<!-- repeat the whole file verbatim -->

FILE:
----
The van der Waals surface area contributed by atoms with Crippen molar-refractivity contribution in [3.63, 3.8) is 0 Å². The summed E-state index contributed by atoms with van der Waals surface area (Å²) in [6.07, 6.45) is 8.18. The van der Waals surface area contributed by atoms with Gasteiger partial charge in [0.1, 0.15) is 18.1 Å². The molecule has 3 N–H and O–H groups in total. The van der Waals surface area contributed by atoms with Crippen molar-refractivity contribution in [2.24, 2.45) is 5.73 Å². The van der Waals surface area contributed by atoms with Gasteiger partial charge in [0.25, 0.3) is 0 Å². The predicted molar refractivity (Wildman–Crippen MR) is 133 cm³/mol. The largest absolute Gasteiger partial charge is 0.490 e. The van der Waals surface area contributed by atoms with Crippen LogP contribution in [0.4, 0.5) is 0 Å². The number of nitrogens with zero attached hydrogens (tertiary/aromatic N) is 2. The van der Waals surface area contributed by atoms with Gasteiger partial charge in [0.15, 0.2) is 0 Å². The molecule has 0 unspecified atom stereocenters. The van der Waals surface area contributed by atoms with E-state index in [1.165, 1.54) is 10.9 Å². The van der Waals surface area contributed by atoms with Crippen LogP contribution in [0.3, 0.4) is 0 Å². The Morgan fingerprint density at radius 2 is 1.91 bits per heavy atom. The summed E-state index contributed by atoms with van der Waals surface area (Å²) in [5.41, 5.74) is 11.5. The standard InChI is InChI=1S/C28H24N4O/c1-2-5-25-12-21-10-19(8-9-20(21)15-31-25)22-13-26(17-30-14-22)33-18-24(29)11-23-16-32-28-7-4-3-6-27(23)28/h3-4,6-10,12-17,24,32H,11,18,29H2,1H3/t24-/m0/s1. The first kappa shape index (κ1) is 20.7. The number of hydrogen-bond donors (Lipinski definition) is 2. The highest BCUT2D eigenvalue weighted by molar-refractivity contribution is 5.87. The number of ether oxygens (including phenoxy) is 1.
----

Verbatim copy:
The van der Waals surface area contributed by atoms with Crippen molar-refractivity contribution in [3.63, 3.8) is 0 Å². The summed E-state index contributed by atoms with van der Waals surface area (Å²) in [6.07, 6.45) is 8.18. The van der Waals surface area contributed by atoms with Gasteiger partial charge in [0.1, 0.15) is 18.1 Å². The molecule has 3 N–H and O–H groups in total. The van der Waals surface area contributed by atoms with Crippen molar-refractivity contribution in [2.24, 2.45) is 5.73 Å². The van der Waals surface area contributed by atoms with Gasteiger partial charge in [0.25, 0.3) is 0 Å². The predicted molar refractivity (Wildman–Crippen MR) is 133 cm³/mol. The largest absolute Gasteiger partial charge is 0.490 e. The van der Waals surface area contributed by atoms with Crippen LogP contribution in [0.4, 0.5) is 0 Å². The number of nitrogens with zero attached hydrogens (tertiary/aromatic N) is 2. The van der Waals surface area contributed by atoms with Gasteiger partial charge in [0.15, 0.2) is 0 Å². The molecule has 0 unspecified atom stereocenters. The van der Waals surface area contributed by atoms with E-state index in [1.165, 1.54) is 10.9 Å². The van der Waals surface area contributed by atoms with Crippen LogP contribution in [0.3, 0.4) is 0 Å². The Morgan fingerprint density at radius 2 is 1.91 bits per heavy atom. The summed E-state index contributed by atoms with van der Waals surface area (Å²) in [5.41, 5.74) is 11.5. The standard InChI is InChI=1S/C28H24N4O/c1-2-5-25-12-21-10-19(8-9-20(21)15-31-25)22-13-26(17-30-14-22)33-18-24(29)11-23-16-32-28-7-4-3-6-27(23)28/h3-4,6-10,12-17,24,32H,11,18,29H2,1H3/t24-/m0/s1. The first kappa shape index (κ1) is 20.7. The number of hydrogen-bond donors (Lipinski definition) is 2. The highest BCUT2D eigenvalue weighted by molar-refractivity contribution is 5.87. The number of ether oxygens (including phenoxy) is 1.